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Learning complex motor procedures like minimally invasive surgery

Verhardt, H.A. (2016) Learning complex motor procedures like minimally invasive surgery.

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Abstract:Minimally Invasive Surgery (MIS) plays a vital role in the medical world and is experiencing increasing patient demand. MIS requires a different set of skills than open surgery. We begin with the conception that single cognitive abilities individually cannot predict predisposition in acquiring MIS skills. We assess whether learning and performance can be predicted between tasks similar to MIS. In this study 4 tasks (buzz wire, drawing through a mirror, origami and a surgical knot) were performed by 40 participants over 20 trials. Individual learning curves for the 4 tasks investigating the learning rate, previous training and the estimated maximum performance resulted into finding only 1 good correlation on the estimated maximum performance between drawing and origami of r = .852 with a CI of [0.44, 0.94]. The conclusion can be drawn that viewing the learning of complex motor procedures holistically is not better for predicting predisposition. If the tasks were derived from the same cognitive component or talent, stronger correlations between the tasks would have been found. The theoretical implications are discussed.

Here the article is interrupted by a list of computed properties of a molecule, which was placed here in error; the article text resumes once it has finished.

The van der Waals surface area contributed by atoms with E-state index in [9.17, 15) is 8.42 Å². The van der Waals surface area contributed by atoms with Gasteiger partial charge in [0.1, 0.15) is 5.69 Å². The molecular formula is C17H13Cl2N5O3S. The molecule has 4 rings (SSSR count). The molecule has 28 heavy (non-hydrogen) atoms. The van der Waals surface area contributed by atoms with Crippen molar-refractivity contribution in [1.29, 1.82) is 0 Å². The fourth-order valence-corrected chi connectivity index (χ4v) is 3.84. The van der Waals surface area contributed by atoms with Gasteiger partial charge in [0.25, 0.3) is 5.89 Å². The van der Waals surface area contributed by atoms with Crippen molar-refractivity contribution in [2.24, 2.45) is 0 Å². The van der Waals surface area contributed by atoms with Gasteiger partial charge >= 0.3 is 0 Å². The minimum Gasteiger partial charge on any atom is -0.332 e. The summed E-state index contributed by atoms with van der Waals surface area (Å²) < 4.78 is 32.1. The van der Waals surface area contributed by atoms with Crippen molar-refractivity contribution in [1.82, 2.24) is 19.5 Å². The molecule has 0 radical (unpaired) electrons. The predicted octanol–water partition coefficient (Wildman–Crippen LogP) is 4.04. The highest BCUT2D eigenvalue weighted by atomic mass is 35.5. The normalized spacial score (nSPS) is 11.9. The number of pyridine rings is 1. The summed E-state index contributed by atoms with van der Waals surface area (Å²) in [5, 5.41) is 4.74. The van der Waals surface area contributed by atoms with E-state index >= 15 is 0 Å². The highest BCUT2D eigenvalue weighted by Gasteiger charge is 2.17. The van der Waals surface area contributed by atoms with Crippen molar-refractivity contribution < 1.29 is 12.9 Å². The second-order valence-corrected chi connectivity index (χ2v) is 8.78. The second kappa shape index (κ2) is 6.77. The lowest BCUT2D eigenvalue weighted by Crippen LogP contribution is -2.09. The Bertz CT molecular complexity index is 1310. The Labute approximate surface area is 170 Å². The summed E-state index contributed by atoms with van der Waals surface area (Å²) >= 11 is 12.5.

Item Type:Essay (Bachelor)
Faculty:BMS: Behavioural, Management and Social Sciences
Subject:77 psychology
Programme:Psychology BSc (56604)
Link to this item:http://purl.utwente.nl/essays/70054
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